I have tasted all the 2009 Bordeaux first-growths over the past two days while on a tasting road trip through Pessac-Léognan and the Médoc, the Holy Grail area for Cabernet Sauvignon in Bordeaux. And, as you probably expected, their 2009s are excellent from barrel. A couple are amazing, notably Mouton-Rothschild and Latour.
I am already saving what few pennies I have left to try to buy some when they come out. Who knows how much the first-growths will be per bottle, but I am sure they are not going to be a bargain, even for millionaires. Better to talk about the quality of the wines for the moment.
"Compared to 2005, the wines are wilder, with more edges and colors," said Frédéric Engerer, the president of Château Latour, the famous Pauillac first-growth. "I am not saying the 2009 is better than 2005 [Actually he was!], but what I can say is that the fermentation and maceration was longer in 2009; so we captured more character and tannins in our wine. You have much more tannins and everything else."
For an interesting comparison, I asked Engerer to open a bottle of the 2005 Latour this morning to taste after the 2009, and I had the biggest smile on my face when I tasted that wine. (Don't tell anyone, but I drank it.) It was so seductive. It showed aromas of toasted oak and bright dark fruits, with hints of plums and peaches. It was full and very velvety, with super ripeness and silky tannins. Sure it was just a baby, but it was so attractive and pleasing.
I think that the 2009 will be very, very close to a perfect score. It reminds me of the perfect 1990 Latour, but with a little more intensity and clarity. The 2009 is an incredibly floral infant claret on the nose, with violets and lilacs as well as dark fruits with ripe raspberries and blueberries. It's full-bodied, with a dense and incredibly rich palate, yet held back in reserve on the finish. I totally dig on the precision and beauty of this wine. And it lasts for minutes on the palate.
The 2009 Mouton-Rothschild is not as powerful or muscular as the Latour. But what a wine! This is certainly the best Mouton produced since 1982, and it could eclipse that modern legend. Philippine de Rothschild, the owner of the first-growth château, may have to go as far back as 1959 to find a wine as stunning as her 2009.
I was speechless over the nose of the 2009 Mouton. It showed fabulous aromas of mint, blackberries, currants and black licorice that turn to flowers such as lilacs and roses. Wow. You taste it and it fills your mouth with the same fruit as the nose, but with an insane intensity of polished tannins. The finish comes with complex yet reserved flavors of coffee, toasted oak and ripe fruit. And then it goes to currants and dark fruit on the finish. After two or three minutes it turns to milk chocolate. It's just a joy to taste. It makes you want to drink it. It was made with 88 percent Cabernet Sauvignon and 12 percent Merlot.
As I wrote yesterday in my blog, I don't think 2009 is obviously going to be better than 2005 across the board, but there are going to be some obviously better top wines in 2009. Mouton is obviously so, and so are Montrose and Pichon-Longueville-Lalande, which I tasted today.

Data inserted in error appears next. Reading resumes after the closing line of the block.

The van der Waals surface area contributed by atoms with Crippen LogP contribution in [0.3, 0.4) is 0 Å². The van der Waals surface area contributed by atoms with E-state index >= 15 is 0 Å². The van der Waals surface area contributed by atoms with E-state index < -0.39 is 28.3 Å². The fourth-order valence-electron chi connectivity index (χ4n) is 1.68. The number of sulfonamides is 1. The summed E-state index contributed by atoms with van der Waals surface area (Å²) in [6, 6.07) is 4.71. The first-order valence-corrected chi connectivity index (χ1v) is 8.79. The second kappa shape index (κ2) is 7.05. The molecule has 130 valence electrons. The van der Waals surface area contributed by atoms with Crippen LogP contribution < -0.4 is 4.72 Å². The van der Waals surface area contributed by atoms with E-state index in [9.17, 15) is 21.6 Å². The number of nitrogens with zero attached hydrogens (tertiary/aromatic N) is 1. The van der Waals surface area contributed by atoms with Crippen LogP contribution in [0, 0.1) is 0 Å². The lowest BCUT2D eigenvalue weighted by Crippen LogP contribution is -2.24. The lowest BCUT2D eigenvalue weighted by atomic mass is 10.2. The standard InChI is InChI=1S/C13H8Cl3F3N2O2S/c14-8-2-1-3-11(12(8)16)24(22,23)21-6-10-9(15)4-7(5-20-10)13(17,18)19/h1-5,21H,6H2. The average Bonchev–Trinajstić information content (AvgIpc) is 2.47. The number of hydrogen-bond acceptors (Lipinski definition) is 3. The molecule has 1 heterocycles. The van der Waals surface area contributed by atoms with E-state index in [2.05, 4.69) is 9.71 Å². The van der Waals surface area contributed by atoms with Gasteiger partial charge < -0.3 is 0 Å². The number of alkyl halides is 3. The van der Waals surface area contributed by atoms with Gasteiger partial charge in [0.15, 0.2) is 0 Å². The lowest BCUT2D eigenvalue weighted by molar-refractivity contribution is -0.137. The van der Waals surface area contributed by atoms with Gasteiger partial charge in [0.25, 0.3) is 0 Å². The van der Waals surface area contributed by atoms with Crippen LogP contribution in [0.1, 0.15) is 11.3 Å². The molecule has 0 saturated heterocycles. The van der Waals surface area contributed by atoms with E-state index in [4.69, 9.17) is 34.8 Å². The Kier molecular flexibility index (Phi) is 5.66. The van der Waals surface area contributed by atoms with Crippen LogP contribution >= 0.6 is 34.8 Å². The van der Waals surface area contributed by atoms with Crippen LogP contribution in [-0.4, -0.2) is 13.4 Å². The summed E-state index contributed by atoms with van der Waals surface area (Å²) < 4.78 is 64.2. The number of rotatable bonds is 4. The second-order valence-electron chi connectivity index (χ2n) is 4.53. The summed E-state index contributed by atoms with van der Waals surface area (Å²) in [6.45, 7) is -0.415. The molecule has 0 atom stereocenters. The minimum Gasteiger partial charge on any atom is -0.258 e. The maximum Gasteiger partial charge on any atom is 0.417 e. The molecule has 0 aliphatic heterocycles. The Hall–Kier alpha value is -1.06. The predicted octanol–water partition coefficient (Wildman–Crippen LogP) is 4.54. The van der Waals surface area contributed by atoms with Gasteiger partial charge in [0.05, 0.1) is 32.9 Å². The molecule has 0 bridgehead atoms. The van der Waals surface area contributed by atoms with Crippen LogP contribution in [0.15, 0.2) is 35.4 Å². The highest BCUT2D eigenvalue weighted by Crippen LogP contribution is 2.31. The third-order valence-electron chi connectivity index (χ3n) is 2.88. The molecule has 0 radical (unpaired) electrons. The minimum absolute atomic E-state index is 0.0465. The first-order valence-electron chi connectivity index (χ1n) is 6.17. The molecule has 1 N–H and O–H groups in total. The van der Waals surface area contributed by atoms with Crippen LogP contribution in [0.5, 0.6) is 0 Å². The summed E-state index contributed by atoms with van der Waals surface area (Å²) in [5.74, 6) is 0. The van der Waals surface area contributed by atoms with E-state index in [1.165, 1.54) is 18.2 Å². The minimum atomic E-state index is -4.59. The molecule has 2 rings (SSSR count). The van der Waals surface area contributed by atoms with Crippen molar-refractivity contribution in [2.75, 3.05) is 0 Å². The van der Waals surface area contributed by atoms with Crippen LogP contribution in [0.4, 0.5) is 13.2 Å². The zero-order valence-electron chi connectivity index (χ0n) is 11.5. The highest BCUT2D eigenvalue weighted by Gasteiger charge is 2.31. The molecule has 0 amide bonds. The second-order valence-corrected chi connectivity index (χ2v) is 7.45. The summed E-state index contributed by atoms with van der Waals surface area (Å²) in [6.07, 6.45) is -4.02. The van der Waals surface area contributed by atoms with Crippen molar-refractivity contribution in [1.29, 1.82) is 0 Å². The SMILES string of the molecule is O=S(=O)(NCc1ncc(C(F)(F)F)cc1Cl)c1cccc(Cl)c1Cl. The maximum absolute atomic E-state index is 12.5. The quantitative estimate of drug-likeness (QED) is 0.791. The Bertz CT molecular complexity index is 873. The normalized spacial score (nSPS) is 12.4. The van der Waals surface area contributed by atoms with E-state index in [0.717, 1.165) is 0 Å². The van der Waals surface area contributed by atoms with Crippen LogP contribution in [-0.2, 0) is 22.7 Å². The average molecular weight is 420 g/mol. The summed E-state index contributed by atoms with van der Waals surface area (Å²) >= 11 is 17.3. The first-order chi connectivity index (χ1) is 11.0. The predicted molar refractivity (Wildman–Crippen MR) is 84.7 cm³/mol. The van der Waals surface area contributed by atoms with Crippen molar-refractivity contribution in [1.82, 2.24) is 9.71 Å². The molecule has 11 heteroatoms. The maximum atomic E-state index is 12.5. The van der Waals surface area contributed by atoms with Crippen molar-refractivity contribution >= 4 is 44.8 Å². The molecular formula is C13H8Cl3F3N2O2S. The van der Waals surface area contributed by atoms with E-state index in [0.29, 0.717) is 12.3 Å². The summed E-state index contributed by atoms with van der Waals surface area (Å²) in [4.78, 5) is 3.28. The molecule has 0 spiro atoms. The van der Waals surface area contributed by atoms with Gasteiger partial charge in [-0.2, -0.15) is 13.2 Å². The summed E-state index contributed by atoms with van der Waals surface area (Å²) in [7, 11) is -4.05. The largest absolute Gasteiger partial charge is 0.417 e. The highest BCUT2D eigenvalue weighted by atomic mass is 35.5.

"We really made a serious selection to make this style of wine at Pichon-Lalande in 2009," said Thomas Dô-Chi-Nam, the winemaker at the second-growth Pauillac. I think his 2009 harks back to the great 1983 and 1982. "We were obliged to be more precise and really make a selection parcel by parcel when picking. We looked for purity and harmony. We are not into fashion, but the style of Pichon-Lalande. It is about finesse with harmony and density. You have to find this energy in a great 2009."
I like that. I am looking for good energy in 2009 Bordeaux, and there seems to be a lot of it from the bottle. Sure, I am a little tired of hearing "this is the greatest wine I have ever made" after barrel tasting in Bordeaux for almost three decades. Some people sound like a scratched CD. First their parents said it, and now they are saying it. But I think that many people made some amazing wines in 2009, as some of them did in 2005, 2003 and 2000 as well.
I keep on asking most of the winemakers I visit if they are concerned that they have another top year after so many other top years in the past decade, but they don't seem concerned. Most believe their wines will find a buyer. That we will see very soon.
"It is very lucky for people who like Bordeaux," said Christian Seeley, the president of Pichon-Longueville-Lalande and Petit Village, among others. "We have had a string of excellent vintages. What's the bad news?"
I'll be posting a list of wines reviewed to date, with full tasting notes and with scores (in four-point ranges) later this week, so don't forget to check back on our 2009 Bordeaux barrel tasting page.
ERIK GORDON — Kirkland, WA — March 24, 2010 6:05pm ET
Jr Nunez — alpine,nj — March 24, 2010 7:02pm ET
Matt Scott — Honolulu HI — March 25, 2010 12:13am ET
Mark Sinnott — Issaquah, WA — March 25, 2010 12:52am ET
Vandendriessche Bernard — Ostend, Belgium — March 25, 2010 6:08am ET
Jordan Horoschak — Houston, TX — March 25, 2010 7:55am ET
Karl Mark — Geneva, IL. — March 25, 2010 9:10am ET
David Allen — Lufkin, Texas — March 25, 2010 9:48am ET
Sergio Gonzalez — Los Angeles, CA USA — March 25, 2010 12:36pm ET
James Suckling — — March 25, 2010 3:08pm ET
James Suckling — — March 25, 2010 3:10pm ET
Sergio Gonzalez — Los Angeles, CA USA — March 25, 2010 7:14pm ET
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